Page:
NATO Summit in Madrid: The language that Putin understands | International
is the headline of the news that the author of WTM News has collected this article. Stay tuned to WTM News to stay up to date with the latest news on this topic. We ask you to follow us on social networks.
Who only believes in the law of force only understands the language of force. When someone talks about dialogue and transaction to this type of individuals, they understand that they are dealing with someone without the courage or power to continue fighting and willing to make more concessions. The answer, therefore, is to apply even more resolutely the law of force until achieving their surrender.
Until the Madrid summit, the Europeans had not been able to speak to Putin with one voice and without hesitation in the language of force. The continent historically with the greatest experience and bloodiest results in the use of the brutal language of war, between nations and within nations, had been forgetting in the last 75 years even the smallest expression of the vernacular with which they had been waged hundreds of conflicts, until reaching the culmination of the two world wars, the Holocaust and the horrors of Stalinism.
Putin was able to invade Crimea and seize part of Donbas in 2014, precisely thanks to this neglect and the lukewarm reaction provoked by his flagrant violation of treaties and international law at that time. The resolution with which he undertook his second attack against Ukraine on February 24, which he believed to be definitive, was due precisely to the precedent and the lukewarm reaction of public opinion, especially European opinion. He made a very common mistake in war and in politics. He believed that he would win this time just because he had won the previous one.
The language of force requires not only good knowledge and practical mastery, but above all the instruments to use it, that is, enough soldiers and weapons. Europe did not have them in 2014, it still does not have them in 2022 and only now has it proposed to acquire them quickly at the Madrid summit. NATO has openly designated its enemy and has committed itself without limits to the defense of Ukraine, as expressed in some words by Biden that recall the famous “whatever it takes” (as much as it takes) pronounced by Draghi in 2012 regarding the unlimited intervention of the European Central Bank in the face of the euro crisis. The president of the United States assured Thursday in Madrid that Washington and NATO would continue to help kyiv “as long as it takes so that Russia does not defeat Ukraine and then advance beyond Ukraine.”
Once the enemy has been identified and the collective resolution and commitment expressed, the forces deployed on Russia’s borders will be multiplied by eight, the supply of planes, ships and artillery will be reinforced and defense budgets will be at the level of these very tangible and immediate threats. It will have to be done quickly, given that the current deployment on the border flank with Russia, slightly reinforced since the war began, is extremely weak, according to the governments of the Baltic republics.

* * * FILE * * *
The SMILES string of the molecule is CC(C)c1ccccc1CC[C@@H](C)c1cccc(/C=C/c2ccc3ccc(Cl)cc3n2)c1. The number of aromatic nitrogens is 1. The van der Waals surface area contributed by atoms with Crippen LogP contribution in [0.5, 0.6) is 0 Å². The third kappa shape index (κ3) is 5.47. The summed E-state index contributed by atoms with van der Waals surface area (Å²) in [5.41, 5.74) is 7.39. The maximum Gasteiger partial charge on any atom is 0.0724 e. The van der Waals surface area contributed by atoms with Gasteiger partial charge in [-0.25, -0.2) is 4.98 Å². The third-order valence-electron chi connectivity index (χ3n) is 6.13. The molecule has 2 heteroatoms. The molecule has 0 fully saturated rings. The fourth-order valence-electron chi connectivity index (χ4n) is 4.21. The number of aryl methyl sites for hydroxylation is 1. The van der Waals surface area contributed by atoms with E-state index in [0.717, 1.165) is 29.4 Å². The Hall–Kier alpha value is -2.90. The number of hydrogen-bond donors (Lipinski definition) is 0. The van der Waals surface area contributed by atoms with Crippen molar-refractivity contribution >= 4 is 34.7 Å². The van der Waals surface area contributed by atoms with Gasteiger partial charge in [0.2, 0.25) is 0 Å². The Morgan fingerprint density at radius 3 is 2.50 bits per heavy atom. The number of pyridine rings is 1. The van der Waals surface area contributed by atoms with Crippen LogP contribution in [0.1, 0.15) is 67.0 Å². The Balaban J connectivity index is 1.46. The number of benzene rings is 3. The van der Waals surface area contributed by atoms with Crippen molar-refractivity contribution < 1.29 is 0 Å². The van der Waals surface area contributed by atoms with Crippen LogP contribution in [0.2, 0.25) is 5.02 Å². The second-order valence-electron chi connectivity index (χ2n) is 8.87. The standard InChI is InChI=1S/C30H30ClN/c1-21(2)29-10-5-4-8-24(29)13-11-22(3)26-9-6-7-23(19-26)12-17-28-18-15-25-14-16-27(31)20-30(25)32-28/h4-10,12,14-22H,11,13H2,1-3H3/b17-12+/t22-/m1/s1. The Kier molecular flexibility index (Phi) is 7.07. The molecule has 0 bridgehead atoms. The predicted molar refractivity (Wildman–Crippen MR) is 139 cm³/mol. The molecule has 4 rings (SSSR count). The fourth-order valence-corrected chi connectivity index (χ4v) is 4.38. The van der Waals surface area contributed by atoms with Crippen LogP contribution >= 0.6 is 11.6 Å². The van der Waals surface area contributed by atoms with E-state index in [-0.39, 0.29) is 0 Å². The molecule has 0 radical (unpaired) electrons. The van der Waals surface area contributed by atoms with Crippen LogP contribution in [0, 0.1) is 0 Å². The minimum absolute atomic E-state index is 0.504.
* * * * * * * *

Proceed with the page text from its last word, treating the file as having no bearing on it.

Join EL PAÍS to follow all the news and read without limits.
NATO’s current deployment responds to the concept of tripwire either trip wire, that is, a military presence inferior to that of the adversary and willing to enter into combat, with which the commitment to defend the territory is demonstrated, but without the effective capacity to stop the invasion. Such a situation means an even existential danger for Estonia, Latvia and Lithuania, countries that due to their small size could be completely destroyed in a few days, and requires their replacement by an advanced defense made up of forces capable of responding to an invasion like the Russian one in Ukraine.
The war in Ukraine is also fought as a race in time. The longer it goes on, the more force Putin will exert with the levers of global interdependencies, turned into weapons of blackmail. Ukraine can withstand the invasion at the front and bear the loss of life and the destruction of the country and its cities, but it is not clear that the allies will have as much endurance in the face of power cuts, famines, their repercussions on migratory flows towards Europe and the brutal loss of income due to galloping inflation. On the other hand, the longer the hostilities last, the more time NATO will have to prepare for the eventuality of an escalation that overflows the current perimeter of the war, therefore, for the worst, which would be an openly European war.
The battle lines hardly move. Russia is advancing wearily in Donbas, but has just lost Snake Island, of strategic value for maritime traffic in the Black Sea and for the reopening of grain exports from Ukraine. Biden is willing to hold his own for as long as it takes, but he must also be accompanied by the public opinions of democratic countries, which barely understand Putin’s language and have in their hands the vote to throw out governments and even to elect rulers more sympathetic to the Kremlin.
The language with which NATO is speaking may not yet be enough for Putin to consider the time for a ceasefire, for diplomacy and for peace to have arrived, but the language of weakness with which Europe has spoken to him up to now, and with which large majorities in many countries continue to speak, hardly leads to peace and instead serves the long war that Putin wants and may even serve his final victory.
Follow all the international information in Facebook Y Twitteror in our weekly newsletter.
Exclusive content for subscribers
read without limits